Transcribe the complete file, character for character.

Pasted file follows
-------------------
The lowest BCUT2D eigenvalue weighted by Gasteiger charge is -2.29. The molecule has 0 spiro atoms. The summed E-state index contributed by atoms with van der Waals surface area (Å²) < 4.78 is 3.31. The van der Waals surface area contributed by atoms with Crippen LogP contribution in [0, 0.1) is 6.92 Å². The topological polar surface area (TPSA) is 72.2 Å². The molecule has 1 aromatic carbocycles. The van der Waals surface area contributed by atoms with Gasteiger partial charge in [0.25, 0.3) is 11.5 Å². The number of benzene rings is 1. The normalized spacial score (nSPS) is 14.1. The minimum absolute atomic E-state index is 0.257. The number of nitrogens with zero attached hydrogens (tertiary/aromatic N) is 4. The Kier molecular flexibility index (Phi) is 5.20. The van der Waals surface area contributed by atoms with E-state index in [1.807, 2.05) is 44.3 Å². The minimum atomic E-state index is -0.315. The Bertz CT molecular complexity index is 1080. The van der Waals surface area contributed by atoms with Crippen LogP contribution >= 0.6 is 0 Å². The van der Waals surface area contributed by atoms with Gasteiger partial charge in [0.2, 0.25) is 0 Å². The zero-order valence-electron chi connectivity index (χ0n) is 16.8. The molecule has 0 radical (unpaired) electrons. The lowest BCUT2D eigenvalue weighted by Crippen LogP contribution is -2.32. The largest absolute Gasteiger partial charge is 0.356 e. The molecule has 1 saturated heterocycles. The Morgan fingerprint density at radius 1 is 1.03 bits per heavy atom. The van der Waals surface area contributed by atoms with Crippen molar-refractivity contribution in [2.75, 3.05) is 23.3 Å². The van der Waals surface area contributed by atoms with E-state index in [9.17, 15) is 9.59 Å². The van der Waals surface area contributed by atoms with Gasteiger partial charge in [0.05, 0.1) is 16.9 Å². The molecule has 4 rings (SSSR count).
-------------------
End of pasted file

The lowest BCUT2D eigenvalue weighted by Gasteiger charge is -2.29. The molecule has 0 spiro atoms. The summed E-state index contributed by atoms with van der Waals surface area (Å²) < 4.78 is 3.31. The van der Waals surface area contributed by atoms with Crippen LogP contribution in [0, 0.1) is 6.92 Å². The topological polar surface area (TPSA) is 72.2 Å². The molecule has 1 aromatic carbocycles. The van der Waals surface area contributed by atoms with Gasteiger partial charge in [0.25, 0.3) is 11.5 Å². The number of benzene rings is 1. The normalized spacial score (nSPS) is 14.1. The minimum absolute atomic E-state index is 0.257. The number of nitrogens with zero attached hydrogens (tertiary/aromatic N) is 4. The Kier molecular flexibility index (Phi) is 5.20. The van der Waals surface area contributed by atoms with E-state index in [1.807, 2.05) is 44.3 Å². The minimum atomic E-state index is -0.315. The Bertz CT molecular complexity index is 1080. The van der Waals surface area contributed by atoms with Crippen LogP contribution >= 0.6 is 0 Å². The van der Waals surface area contributed by atoms with Gasteiger partial charge in [0.2, 0.25) is 0 Å². The zero-order valence-electron chi connectivity index (χ0n) is 16.8. The molecule has 0 radical (unpaired) electrons. The lowest BCUT2D eigenvalue weighted by Crippen LogP contribution is -2.32. The largest absolute Gasteiger partial charge is 0.356 e. The molecule has 1 saturated heterocycles. The Morgan fingerprint density at radius 1 is 1.03 bits per heavy atom. The van der Waals surface area contributed by atoms with Crippen molar-refractivity contribution in [2.75, 3.05) is 23.3 Å². The van der Waals surface area contributed by atoms with E-state index in [9.17, 15) is 9.59 Å². The van der Waals surface area contributed by atoms with Gasteiger partial charge in [0.05, 0.1) is 16.9 Å². The molecule has 4 rings (SSSR count).